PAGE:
MOUNT PLEASANT — After more than three years of anticipation, pipes have been moved into place and pumping is scheduled to begin on Sept. 14, kicking off the Crab Bank renourishment project in Charleston Harbor.
At its peak, the seabird sanctuary was home to nearly 4,000 nesting birds on 18 acres of high ground. But much of it has eroded because of weather and tides, and the site is no longer being used by the animals.
Contractors will use about 660,000 cubic yards of sediment from the harbor-deepening project to renourish Crab Bank and ultimately create about 32 acres of prime nesting habitat for coastal birds.
The Army Corps of Engineers Charleston District said boaters and paddlers in the area of Shem Creek and the Mount Pleasant Old Village shoreline will need to take extra precautions while the project is ongoing.
It should take about two months to complete but the dredging operation comes with some safety concerns. In addition to the dredge, there will be floating and submerged pipelines, along with auxiliary equipment that is hazardous to people who get too close to the construction zone, the Corps said in a news release.
And it is possible that construction will happen continuously, all hours of the day and night until complete.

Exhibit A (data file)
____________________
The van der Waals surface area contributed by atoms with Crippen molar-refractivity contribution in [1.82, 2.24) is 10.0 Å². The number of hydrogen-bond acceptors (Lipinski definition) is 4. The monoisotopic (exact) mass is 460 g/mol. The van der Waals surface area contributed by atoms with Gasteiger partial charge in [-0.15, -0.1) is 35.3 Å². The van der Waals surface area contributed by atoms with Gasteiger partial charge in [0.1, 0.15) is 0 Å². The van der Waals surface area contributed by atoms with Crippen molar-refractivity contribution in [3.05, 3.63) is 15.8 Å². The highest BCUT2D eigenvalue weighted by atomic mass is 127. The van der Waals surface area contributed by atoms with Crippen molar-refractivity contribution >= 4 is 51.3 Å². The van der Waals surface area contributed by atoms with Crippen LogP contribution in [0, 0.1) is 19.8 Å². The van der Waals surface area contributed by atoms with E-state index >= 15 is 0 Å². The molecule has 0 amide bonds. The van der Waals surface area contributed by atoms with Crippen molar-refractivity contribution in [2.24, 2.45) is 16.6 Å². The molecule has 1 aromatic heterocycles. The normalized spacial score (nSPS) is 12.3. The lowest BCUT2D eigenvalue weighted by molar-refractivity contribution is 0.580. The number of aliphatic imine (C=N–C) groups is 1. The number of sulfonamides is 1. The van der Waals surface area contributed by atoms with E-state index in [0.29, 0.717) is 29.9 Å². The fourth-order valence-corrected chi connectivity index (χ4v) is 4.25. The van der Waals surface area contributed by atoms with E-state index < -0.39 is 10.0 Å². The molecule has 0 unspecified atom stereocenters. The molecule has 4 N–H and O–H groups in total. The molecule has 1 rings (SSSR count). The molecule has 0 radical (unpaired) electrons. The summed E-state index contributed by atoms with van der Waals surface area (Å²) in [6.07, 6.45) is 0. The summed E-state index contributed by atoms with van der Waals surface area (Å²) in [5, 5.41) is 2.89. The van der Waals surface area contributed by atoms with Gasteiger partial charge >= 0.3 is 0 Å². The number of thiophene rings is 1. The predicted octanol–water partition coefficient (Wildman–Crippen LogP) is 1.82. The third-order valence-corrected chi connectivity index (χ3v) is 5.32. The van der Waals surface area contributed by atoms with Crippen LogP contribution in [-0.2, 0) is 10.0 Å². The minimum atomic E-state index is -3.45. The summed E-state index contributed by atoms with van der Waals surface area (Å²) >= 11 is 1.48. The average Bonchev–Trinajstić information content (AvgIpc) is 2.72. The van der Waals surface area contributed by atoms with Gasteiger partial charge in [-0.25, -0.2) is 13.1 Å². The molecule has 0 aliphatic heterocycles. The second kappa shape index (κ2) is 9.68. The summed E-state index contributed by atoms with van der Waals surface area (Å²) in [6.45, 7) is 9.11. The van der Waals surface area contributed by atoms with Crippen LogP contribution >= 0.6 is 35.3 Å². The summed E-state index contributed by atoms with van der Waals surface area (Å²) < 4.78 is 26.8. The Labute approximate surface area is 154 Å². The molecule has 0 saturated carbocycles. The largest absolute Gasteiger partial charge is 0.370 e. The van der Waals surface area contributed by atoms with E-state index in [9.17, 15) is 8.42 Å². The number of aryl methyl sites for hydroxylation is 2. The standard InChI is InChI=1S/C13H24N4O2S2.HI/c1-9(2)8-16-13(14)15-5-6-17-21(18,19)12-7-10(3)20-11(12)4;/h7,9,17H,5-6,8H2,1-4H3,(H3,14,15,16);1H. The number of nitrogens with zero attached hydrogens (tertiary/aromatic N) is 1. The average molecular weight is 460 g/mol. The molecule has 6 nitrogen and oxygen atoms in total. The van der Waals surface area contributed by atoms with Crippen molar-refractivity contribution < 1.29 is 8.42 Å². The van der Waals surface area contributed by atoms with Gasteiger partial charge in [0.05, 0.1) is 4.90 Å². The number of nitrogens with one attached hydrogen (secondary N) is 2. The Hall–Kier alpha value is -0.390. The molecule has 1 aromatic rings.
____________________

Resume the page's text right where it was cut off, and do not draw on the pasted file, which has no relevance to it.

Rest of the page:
People should not assume there will be any down time during the project, where they can "sneak over" and take a look at the work, said Brian Williams, the the Corps' Charleston District civil works chief.
"Even if you don't see something coming out of the end of the pipe, it could start back up any second," Williams said.
Temporary disturbances from the lights and sounds could also be present for the duration of the work. People along the Mount Pleasant shoreline could potentially be impacted by this.
"We are hoping and we think it will all be worth it when we've got a restored Crab Bank and really another jewel sitting in the Charleston Harbor for people to enjoy," Williams said.
At the beginning of the year, the Army Corps said it was projected to cost about $300,000 to place the material on Crab Bank.
Corporations such as The Post and Courier Foundation, Boeing S.C. and the S.C. Ports Authority, as well as hundreds of Charleston-area residents, have contributed more than $1 million to the project. The S.C. Department of Natural Resources, a project sponsor, funded approximately $80,000 of the cost.
"Communication, fundraising and awareness have been key to the success that we hope to see this spring as birds return to the newly established footprint of Crab Bank," said DNR Director Robert Boyles.
He said the project would not have been possible without community support and assistance from groups like Audubon South Carolina, the Coastal Conservation League, Coastal Expeditions and other donors.
Audubon South Carolina received a $700,000 grant from the National Fish and Wildlife Foundation that will assist with the restoration and monitoring of the project.
Leftover contributions will be used for building oyster reefs and adding sea grasses meant to hold renourished sand in place.